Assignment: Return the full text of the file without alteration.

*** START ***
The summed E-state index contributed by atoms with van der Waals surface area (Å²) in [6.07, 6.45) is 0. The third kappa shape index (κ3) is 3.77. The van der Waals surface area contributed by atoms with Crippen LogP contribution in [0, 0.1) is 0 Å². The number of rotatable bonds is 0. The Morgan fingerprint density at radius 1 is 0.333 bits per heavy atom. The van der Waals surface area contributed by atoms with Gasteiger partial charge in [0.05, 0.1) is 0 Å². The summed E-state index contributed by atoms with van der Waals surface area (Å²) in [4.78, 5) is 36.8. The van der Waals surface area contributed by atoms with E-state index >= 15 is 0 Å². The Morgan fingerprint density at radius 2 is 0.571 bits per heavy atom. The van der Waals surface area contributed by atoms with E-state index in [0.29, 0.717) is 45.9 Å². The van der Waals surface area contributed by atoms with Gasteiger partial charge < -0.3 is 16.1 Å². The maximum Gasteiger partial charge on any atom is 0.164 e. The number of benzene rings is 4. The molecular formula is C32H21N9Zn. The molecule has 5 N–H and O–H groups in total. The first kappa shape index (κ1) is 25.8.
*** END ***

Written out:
The summed E-state index contributed by atoms with van der Waals surface area (Å²) in [6.07, 6.45) is 0. The third kappa shape index (κ3) is 3.77. The van der Waals surface area contributed by atoms with Crippen LogP contribution in [0, 0.1) is 0 Å². The number of rotatable bonds is 0. The Morgan fingerprint density at radius 1 is 0.333 bits per heavy atom. The van der Waals surface area contributed by atoms with Gasteiger partial charge in [0.05, 0.1) is 0 Å². The summed E-state index contributed by atoms with van der Waals surface area (Å²) in [4.78, 5) is 36.8. The van der Waals surface area contributed by atoms with E-state index >= 15 is 0 Å². The Morgan fingerprint density at radius 2 is 0.571 bits per heavy atom. The van der Waals surface area contributed by atoms with E-state index in [0.29, 0.717) is 45.9 Å². The van der Waals surface area contributed by atoms with Gasteiger partial charge < -0.3 is 16.1 Å². The maximum Gasteiger partial charge on any atom is 0.164 e. The number of benzene rings is 4. The molecular formula is C32H21N9Zn. The molecule has 5 N–H and O–H groups in total. The first kappa shape index (κ1) is 25.8.